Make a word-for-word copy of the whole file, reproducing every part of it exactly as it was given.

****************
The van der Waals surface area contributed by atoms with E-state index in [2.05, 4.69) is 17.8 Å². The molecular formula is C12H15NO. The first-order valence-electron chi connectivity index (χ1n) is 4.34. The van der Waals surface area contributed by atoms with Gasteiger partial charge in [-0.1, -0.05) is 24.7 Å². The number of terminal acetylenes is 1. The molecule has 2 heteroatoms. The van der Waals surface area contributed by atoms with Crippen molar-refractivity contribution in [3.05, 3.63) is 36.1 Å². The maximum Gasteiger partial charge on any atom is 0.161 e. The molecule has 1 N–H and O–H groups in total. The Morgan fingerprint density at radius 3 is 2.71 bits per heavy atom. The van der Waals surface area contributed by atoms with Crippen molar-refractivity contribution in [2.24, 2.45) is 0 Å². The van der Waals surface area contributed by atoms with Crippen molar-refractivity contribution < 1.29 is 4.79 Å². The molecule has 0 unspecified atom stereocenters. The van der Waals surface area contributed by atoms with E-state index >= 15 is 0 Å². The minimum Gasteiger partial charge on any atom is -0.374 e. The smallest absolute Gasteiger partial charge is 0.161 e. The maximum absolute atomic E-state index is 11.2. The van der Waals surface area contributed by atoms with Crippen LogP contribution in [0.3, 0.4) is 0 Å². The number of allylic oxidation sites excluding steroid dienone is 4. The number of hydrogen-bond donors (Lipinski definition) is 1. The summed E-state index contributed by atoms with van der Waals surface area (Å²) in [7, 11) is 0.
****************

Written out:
The van der Waals surface area contributed by atoms with E-state index in [2.05, 4.69) is 17.8 Å². The molecular formula is C12H15NO. The first-order valence-electron chi connectivity index (χ1n) is 4.34. The van der Waals surface area contributed by atoms with Gasteiger partial charge in [-0.1, -0.05) is 24.7 Å². The number of terminal acetylenes is 1. The molecule has 2 heteroatoms. The van der Waals surface area contributed by atoms with Crippen molar-refractivity contribution in [3.05, 3.63) is 36.1 Å². The maximum Gasteiger partial charge on any atom is 0.161 e. The molecule has 1 N–H and O–H groups in total. The Morgan fingerprint density at radius 3 is 2.71 bits per heavy atom. The van der Waals surface area contributed by atoms with Crippen molar-refractivity contribution in [2.24, 2.45) is 0 Å². The van der Waals surface area contributed by atoms with Crippen molar-refractivity contribution < 1.29 is 4.79 Å². The molecule has 0 unspecified atom stereocenters. The van der Waals surface area contributed by atoms with E-state index >= 15 is 0 Å². The minimum Gasteiger partial charge on any atom is -0.374 e. The smallest absolute Gasteiger partial charge is 0.161 e. The maximum absolute atomic E-state index is 11.2. The van der Waals surface area contributed by atoms with Crippen LogP contribution in [0.3, 0.4) is 0 Å². The number of allylic oxidation sites excluding steroid dienone is 4. The number of hydrogen-bond donors (Lipinski definition) is 1. The summed E-state index contributed by atoms with van der Waals surface area (Å²) in [7, 11) is 0.